Monday, June 30, 2008

A rant about submission and birth

I got involved in a lengthy discussion a while back about submission in marriage with regards to birthing choices. It's something that I've given a lot of thought to and I find myself repeatedly frustrated with the common views on this subject among believing women. As someone who doesn't attend a shul and who is not part of any specific believing community, I forget sometimes that not everyone sees things the way I do!

I cannot speak for the non-judeo-christian faiths that espouse submission in marriage (woman to man, of course) as I have no experience within that framework. I can, however, speak from a judeo-christian backround so that's the perspective I'll be working from.

It seems to be the common teaching, subconscious or no, that submission in marriage means that the husband has the final say-so in everything. I've met many upon many women that carry this right into the birthing room and into other areas related to it. I have met several women that chose not to breastfeed because their husband thought it was gross. I have met women that have allowed their husbands to choose FOR them, against their better judgement, where and how they will birth. Upon speaking out against this mindset, I usually get lambasted by someone that feels it's unchristian or that if "as long as he isn't leading you into sin, you must do what he says".

Well, obviously, I take issue with this sentiment. It may come as a surprise to some, but so does my husband. I prefer to take a different look at things. I look through the scriptures and I see no basis for this belief. The husband is the "head" of the wife in the same token as our literal heads sit on top of our bodies. But that head is nothing without the heart and the heart is nothing without the head. There is no actual difference in their significance or importance; they are part of ONE body. I think the goal of a marriage is to learn how to be ONE body.

It truly disturbs me how many women just blindly perpetuate this idea! I look at it this way: How on earth can I expect my husband to BE head of my "body" if I expect him to *also* be the heart? Brains do not have muscles in them for pumping blood. If my heart suddenly decided to stop working and expected the brain to do the pumping, I'd be dead in a matter of seconds. The brain, in the same token, cannot shut down and expect the heart to take over; what would occur would be absolutely disastrous on the body.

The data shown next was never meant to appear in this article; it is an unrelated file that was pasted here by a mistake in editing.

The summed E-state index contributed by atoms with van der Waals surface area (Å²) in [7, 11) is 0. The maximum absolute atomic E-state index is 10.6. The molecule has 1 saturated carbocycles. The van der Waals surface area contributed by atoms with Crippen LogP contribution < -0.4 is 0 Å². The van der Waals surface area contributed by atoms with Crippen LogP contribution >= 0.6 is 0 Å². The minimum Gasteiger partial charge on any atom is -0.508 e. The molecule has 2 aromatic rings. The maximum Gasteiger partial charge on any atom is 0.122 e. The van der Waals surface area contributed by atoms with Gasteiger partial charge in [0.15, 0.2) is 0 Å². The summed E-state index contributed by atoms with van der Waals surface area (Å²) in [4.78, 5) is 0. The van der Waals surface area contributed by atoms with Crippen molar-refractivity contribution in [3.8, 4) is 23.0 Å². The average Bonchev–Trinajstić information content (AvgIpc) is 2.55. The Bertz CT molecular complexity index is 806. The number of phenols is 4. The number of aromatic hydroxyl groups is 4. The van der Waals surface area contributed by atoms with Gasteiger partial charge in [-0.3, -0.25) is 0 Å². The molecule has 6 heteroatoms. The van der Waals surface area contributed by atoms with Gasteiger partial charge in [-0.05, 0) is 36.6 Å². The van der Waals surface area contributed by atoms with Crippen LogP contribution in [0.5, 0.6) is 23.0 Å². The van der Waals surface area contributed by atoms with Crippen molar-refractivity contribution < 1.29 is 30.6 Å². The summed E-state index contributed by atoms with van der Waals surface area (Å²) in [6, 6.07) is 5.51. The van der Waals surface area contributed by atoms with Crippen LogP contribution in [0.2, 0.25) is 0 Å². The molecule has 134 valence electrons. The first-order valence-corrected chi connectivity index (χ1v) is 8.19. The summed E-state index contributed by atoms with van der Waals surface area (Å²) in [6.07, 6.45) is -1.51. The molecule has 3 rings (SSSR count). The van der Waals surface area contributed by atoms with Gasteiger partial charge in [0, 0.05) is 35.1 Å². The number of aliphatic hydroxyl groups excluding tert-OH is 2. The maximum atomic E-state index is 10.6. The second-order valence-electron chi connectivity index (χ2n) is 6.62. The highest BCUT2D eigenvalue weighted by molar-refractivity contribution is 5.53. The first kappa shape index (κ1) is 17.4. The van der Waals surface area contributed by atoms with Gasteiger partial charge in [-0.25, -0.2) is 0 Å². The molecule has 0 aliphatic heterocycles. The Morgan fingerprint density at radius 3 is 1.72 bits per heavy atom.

I don't think most women look at it this way but I do think this attitude stems from the pervasive idea that women are the cause of the fallen nature as a whole. This is an idea that has been perpetuated by the church and it truly sickens me. Culturally this is just pounded into our heads from the time that we are small. Eve is the one that ate the apple first. It was her fault. Because of that, giving birth is supposed to be painful so that we can all be punnished for ever after because of that woman's sin. Girls are born dirty and they make the mother dirty. It goes on and on and on and on and there is NO scriptural basis for this at all.

Eve certainly fell into temptation first but when Adam tried to blame it on her, what happened? Where in scripture do we see his blame-game being rewarded with anything but further judgment? And yet, the same people that taught me that insisted that Eve must suffer because man's fall was her fault! That doesn't work!

And what about this suffering that Eve and the rest of us were supposedly cursed with? In the Hebrew, the word that is used to describe her travail in labor is the SAME word that is used to describe Adam's hardships in the field, growing food. Stange how in the English, it's not translated that way. Adam works hard but the WOMAN suffers excrutiating pain. Hmmmmm. Something is not adding up here. I know, I know, questioning the King James translation is a sure-fire way to make me unpopular. Unfortunately, my quest is for truth, not acceptance. The hard reality is that the scripture speaks of hard work, effort, sweat, blood, things that require endurance and perseverance. But our "curse" as women was not for birth to be something horrific or terrifying. It was the same curse given to men, it just applied to our personal area of autonomy. Giving birth is not a curse. Rather, it is an unbelievable gift. God did not give us something that sacred and precious only to turn it sour. No, instead, He designed it to take effort. It must be something that required soul-searching and trust in ourselves, Him and our mates. It is NOT something that is to be subjugated by our husbands.

The truth as I see it is that it is seemingly heretical to recognize the power that lies within each woman. I have met more women offended by this idea of empowerment than I have men. Many women seem to have this idea that if you allow yourself to become empowered, it means that you are a man-hating, rebellious Jezebel. It doesn't have to be that way.

As a wife that believes in (biblically) submitting to her husband, I say NO. There are some things that I am not required to "submit" about because they are things that should never, EVER be an issue. Only in a twisted society would the question of "how to submit to my husband about birth" ever be an issue.